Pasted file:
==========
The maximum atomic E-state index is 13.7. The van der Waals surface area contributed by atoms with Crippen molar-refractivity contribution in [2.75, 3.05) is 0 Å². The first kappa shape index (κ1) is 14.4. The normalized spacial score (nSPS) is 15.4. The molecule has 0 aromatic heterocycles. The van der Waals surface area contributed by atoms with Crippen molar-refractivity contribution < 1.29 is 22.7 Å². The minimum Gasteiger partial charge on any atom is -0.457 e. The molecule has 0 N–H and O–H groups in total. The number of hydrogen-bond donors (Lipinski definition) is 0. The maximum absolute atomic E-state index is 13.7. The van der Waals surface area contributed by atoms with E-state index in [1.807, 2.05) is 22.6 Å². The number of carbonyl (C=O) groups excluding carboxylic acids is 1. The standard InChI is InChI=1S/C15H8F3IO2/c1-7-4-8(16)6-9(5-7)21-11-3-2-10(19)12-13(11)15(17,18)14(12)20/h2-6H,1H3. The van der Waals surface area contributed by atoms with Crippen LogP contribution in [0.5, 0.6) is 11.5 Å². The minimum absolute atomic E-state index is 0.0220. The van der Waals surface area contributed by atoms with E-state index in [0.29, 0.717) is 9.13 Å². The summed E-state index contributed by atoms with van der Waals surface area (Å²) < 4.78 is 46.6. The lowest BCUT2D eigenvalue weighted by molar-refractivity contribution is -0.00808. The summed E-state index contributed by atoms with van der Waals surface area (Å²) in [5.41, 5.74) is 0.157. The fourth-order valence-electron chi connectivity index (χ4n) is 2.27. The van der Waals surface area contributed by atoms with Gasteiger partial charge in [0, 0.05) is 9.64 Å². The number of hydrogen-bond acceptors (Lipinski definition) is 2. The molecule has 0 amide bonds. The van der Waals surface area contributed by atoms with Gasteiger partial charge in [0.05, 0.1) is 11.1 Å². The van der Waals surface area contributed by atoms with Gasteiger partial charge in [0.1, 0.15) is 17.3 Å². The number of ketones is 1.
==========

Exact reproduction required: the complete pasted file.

The maximum atomic E-state index is 13.7. The van der Waals surface area contributed by atoms with Crippen molar-refractivity contribution in [2.75, 3.05) is 0 Å². The first kappa shape index (κ1) is 14.4. The normalized spacial score (nSPS) is 15.4. The molecule has 0 aromatic heterocycles. The van der Waals surface area contributed by atoms with Crippen molar-refractivity contribution < 1.29 is 22.7 Å². The minimum Gasteiger partial charge on any atom is -0.457 e. The molecule has 0 N–H and O–H groups in total. The number of hydrogen-bond donors (Lipinski definition) is 0. The maximum absolute atomic E-state index is 13.7. The van der Waals surface area contributed by atoms with E-state index in [1.807, 2.05) is 22.6 Å². The number of carbonyl (C=O) groups excluding carboxylic acids is 1. The standard InChI is InChI=1S/C15H8F3IO2/c1-7-4-8(16)6-9(5-7)21-11-3-2-10(19)12-13(11)15(17,18)14(12)20/h2-6H,1H3. The van der Waals surface area contributed by atoms with Crippen LogP contribution in [0.5, 0.6) is 11.5 Å². The minimum absolute atomic E-state index is 0.0220. The van der Waals surface area contributed by atoms with E-state index in [0.29, 0.717) is 9.13 Å². The summed E-state index contributed by atoms with van der Waals surface area (Å²) < 4.78 is 46.6. The lowest BCUT2D eigenvalue weighted by molar-refractivity contribution is -0.00808. The summed E-state index contributed by atoms with van der Waals surface area (Å²) in [5.41, 5.74) is 0.157. The fourth-order valence-electron chi connectivity index (χ4n) is 2.27. The van der Waals surface area contributed by atoms with Gasteiger partial charge in [0, 0.05) is 9.64 Å². The number of hydrogen-bond acceptors (Lipinski definition) is 2. The molecule has 0 amide bonds. The van der Waals surface area contributed by atoms with Gasteiger partial charge in [0.05, 0.1) is 11.1 Å². The van der Waals surface area contributed by atoms with Gasteiger partial charge in [0.1, 0.15) is 17.3 Å². The number of ketones is 1.